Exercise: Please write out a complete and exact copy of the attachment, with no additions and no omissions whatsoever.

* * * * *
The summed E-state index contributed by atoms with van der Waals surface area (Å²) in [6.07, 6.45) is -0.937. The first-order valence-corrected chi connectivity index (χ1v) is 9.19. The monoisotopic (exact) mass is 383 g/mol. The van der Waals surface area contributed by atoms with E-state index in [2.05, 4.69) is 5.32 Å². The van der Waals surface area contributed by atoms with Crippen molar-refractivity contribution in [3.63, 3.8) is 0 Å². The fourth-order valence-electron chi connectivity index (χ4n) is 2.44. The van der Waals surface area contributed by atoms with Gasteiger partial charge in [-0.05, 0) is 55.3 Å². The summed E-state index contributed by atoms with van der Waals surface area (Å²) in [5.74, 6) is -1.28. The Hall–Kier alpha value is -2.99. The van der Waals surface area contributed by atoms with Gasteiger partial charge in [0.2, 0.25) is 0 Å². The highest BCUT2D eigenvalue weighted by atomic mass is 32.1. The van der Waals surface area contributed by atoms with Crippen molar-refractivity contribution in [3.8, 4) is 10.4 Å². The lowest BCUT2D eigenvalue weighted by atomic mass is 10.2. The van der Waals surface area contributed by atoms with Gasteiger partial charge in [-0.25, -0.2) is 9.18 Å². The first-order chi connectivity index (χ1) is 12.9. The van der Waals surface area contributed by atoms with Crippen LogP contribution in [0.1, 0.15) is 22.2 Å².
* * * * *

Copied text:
The summed E-state index contributed by atoms with van der Waals surface area (Å²) in [6.07, 6.45) is -0.937. The first-order valence-corrected chi connectivity index (χ1v) is 9.19. The monoisotopic (exact) mass is 383 g/mol. The van der Waals surface area contributed by atoms with E-state index in [2.05, 4.69) is 5.32 Å². The van der Waals surface area contributed by atoms with Crippen molar-refractivity contribution in [3.63, 3.8) is 0 Å². The fourth-order valence-electron chi connectivity index (χ4n) is 2.44. The van der Waals surface area contributed by atoms with Gasteiger partial charge in [-0.05, 0) is 55.3 Å². The summed E-state index contributed by atoms with van der Waals surface area (Å²) in [5.74, 6) is -1.28. The Hall–Kier alpha value is -2.99. The van der Waals surface area contributed by atoms with Gasteiger partial charge in [0.2, 0.25) is 0 Å². The highest BCUT2D eigenvalue weighted by atomic mass is 32.1. The van der Waals surface area contributed by atoms with Crippen molar-refractivity contribution in [3.8, 4) is 10.4 Å². The lowest BCUT2D eigenvalue weighted by atomic mass is 10.2. The van der Waals surface area contributed by atoms with Gasteiger partial charge in [-0.25, -0.2) is 9.18 Å². The first-order chi connectivity index (χ1) is 12.9. The van der Waals surface area contributed by atoms with Crippen LogP contribution in [0.1, 0.15) is 22.2 Å².